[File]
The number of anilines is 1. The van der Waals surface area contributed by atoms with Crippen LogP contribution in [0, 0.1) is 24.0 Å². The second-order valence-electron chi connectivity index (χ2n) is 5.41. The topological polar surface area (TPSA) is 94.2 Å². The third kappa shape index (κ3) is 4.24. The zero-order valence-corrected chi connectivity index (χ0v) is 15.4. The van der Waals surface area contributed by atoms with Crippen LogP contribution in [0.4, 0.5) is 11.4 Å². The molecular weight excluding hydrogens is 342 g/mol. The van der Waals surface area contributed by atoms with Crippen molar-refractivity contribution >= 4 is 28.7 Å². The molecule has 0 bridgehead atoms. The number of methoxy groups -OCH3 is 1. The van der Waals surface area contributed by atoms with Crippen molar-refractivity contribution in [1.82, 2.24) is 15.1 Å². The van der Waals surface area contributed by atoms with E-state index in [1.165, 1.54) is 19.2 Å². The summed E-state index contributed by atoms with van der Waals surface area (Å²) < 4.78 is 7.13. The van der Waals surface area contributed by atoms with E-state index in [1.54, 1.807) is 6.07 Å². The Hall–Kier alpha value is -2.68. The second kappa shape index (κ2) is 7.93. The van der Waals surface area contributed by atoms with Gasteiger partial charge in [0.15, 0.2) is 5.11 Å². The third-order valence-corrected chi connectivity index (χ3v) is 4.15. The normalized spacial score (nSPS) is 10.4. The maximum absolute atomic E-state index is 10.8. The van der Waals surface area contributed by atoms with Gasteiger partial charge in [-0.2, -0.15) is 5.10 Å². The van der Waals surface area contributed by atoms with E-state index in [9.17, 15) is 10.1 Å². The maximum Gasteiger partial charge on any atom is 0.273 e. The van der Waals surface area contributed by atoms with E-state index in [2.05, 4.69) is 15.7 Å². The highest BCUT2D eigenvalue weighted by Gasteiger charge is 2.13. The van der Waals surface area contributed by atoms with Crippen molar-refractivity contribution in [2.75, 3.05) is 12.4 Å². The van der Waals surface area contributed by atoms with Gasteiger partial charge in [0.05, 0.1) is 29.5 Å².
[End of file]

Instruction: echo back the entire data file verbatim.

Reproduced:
The number of anilines is 1. The van der Waals surface area contributed by atoms with Crippen LogP contribution in [0, 0.1) is 24.0 Å². The second-order valence-electron chi connectivity index (χ2n) is 5.41. The topological polar surface area (TPSA) is 94.2 Å². The third kappa shape index (κ3) is 4.24. The zero-order valence-corrected chi connectivity index (χ0v) is 15.4. The van der Waals surface area contributed by atoms with Crippen LogP contribution in [0.4, 0.5) is 11.4 Å². The molecular weight excluding hydrogens is 342 g/mol. The van der Waals surface area contributed by atoms with Crippen molar-refractivity contribution >= 4 is 28.7 Å². The molecule has 0 bridgehead atoms. The number of methoxy groups -OCH3 is 1. The van der Waals surface area contributed by atoms with Crippen molar-refractivity contribution in [1.82, 2.24) is 15.1 Å². The van der Waals surface area contributed by atoms with E-state index in [1.165, 1.54) is 19.2 Å². The summed E-state index contributed by atoms with van der Waals surface area (Å²) < 4.78 is 7.13. The van der Waals surface area contributed by atoms with E-state index in [1.54, 1.807) is 6.07 Å². The Hall–Kier alpha value is -2.68. The second kappa shape index (κ2) is 7.93. The van der Waals surface area contributed by atoms with Gasteiger partial charge in [0.15, 0.2) is 5.11 Å². The third-order valence-corrected chi connectivity index (χ3v) is 4.15. The normalized spacial score (nSPS) is 10.4. The maximum absolute atomic E-state index is 10.8. The van der Waals surface area contributed by atoms with Gasteiger partial charge in [-0.2, -0.15) is 5.10 Å². The van der Waals surface area contributed by atoms with E-state index in [9.17, 15) is 10.1 Å². The maximum Gasteiger partial charge on any atom is 0.273 e. The van der Waals surface area contributed by atoms with E-state index in [2.05, 4.69) is 15.7 Å². The highest BCUT2D eigenvalue weighted by Gasteiger charge is 2.13. The van der Waals surface area contributed by atoms with Crippen molar-refractivity contribution in [2.75, 3.05) is 12.4 Å². The van der Waals surface area contributed by atoms with Gasteiger partial charge in [0.05, 0.1) is 29.5 Å².